The Proclaimers scored a minor hit with their 1987 debut album, This Is The Story, but they burrowed far deeper into the public consciousness when fellow Scot Gerry Rafferty[https://www.thisisdig.com/feature/best-gerry-rafferty-songs/] helped them produce a new version of its centrepiece song, Letter From America. Upgrading the original’s sparse arrangement with a full band, the new recording had enough radio-friendly clout to soar to No.3, and its success gave The Proclaimers a head start when it came to recording their second album, Sunshine On Leith.
Listen to ‘Sunshine On Leith’ here.
“That’s when you know you have got something. Your own people sing your own song”
For their second album, Proclaimers singer Craig Reid and his guitarist/vocalist twin brother, Charlie, offered the producer’s chair to Pete Wingfield. Known to many for his 1975 solo hit, Eighteen With A Bullet, Wingfield was also a renowned session musician and producer, with a CV that boasted work with everyone from Nazareth to The Zombies’ Colin Blunstone. Yet it was his soul music pedigree – and one particular production credit – which landed him the gig with The Proclaimers.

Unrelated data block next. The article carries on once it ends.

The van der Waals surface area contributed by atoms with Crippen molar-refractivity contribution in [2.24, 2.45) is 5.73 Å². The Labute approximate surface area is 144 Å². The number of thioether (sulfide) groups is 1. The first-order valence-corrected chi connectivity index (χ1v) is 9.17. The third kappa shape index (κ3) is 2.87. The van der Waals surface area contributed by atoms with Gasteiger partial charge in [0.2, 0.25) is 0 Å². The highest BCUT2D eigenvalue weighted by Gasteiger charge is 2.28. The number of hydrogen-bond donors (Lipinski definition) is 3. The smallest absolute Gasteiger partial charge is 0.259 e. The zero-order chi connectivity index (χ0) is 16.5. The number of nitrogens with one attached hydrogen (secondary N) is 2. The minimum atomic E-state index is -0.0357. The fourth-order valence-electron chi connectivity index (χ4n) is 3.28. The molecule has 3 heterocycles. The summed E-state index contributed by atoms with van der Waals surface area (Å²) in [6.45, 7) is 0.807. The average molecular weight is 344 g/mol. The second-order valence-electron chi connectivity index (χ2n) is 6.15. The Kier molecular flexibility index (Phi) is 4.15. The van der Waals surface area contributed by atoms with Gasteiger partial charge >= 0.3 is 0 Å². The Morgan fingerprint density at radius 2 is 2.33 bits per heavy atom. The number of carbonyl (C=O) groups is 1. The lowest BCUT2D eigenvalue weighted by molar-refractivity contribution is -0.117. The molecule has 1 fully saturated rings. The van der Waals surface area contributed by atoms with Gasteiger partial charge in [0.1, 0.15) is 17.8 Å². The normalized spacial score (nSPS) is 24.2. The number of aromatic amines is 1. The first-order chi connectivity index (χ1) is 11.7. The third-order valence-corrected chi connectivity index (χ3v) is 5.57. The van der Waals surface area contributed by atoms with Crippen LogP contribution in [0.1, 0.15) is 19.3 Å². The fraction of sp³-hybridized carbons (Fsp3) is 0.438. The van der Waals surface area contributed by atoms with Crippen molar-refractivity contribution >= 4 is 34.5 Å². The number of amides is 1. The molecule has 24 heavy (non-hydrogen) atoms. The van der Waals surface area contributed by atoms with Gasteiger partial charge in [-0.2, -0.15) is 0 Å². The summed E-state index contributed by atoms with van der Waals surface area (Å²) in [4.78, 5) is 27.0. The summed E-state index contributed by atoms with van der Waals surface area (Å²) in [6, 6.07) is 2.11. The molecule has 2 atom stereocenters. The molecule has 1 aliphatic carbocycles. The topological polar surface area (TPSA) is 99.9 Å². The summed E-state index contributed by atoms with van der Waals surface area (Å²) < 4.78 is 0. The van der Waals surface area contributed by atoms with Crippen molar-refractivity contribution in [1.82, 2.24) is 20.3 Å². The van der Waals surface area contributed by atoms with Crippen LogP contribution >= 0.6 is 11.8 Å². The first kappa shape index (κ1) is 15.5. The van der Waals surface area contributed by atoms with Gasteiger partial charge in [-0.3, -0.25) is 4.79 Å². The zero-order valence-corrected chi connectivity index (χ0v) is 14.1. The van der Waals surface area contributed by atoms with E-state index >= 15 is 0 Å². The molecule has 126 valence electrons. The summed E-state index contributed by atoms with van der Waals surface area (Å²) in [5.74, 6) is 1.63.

“He’s definitely the best piano player in Britain,” Craig told The Washington Post in 1994. “Also the fact that he produced a very important album to us, which is the first Dexys Midnight Runners album [Searching For The Young Soul Rebels], that was a big influence.”
Dexys had already played a significant part in The Proclaimers’ story, as frontman Kevin Rowland had produced their first demo – a recording which led to the Scottish duo landing a slot opening for The Housemartins on tour in 1986 and scoring their recording contract with Chrysalis Records. Now, Dexys’ producer was tasked with sculpting the sound of Sunshine On Leith, a record which would need to withstand the weight of expectation following the success of Letter From America.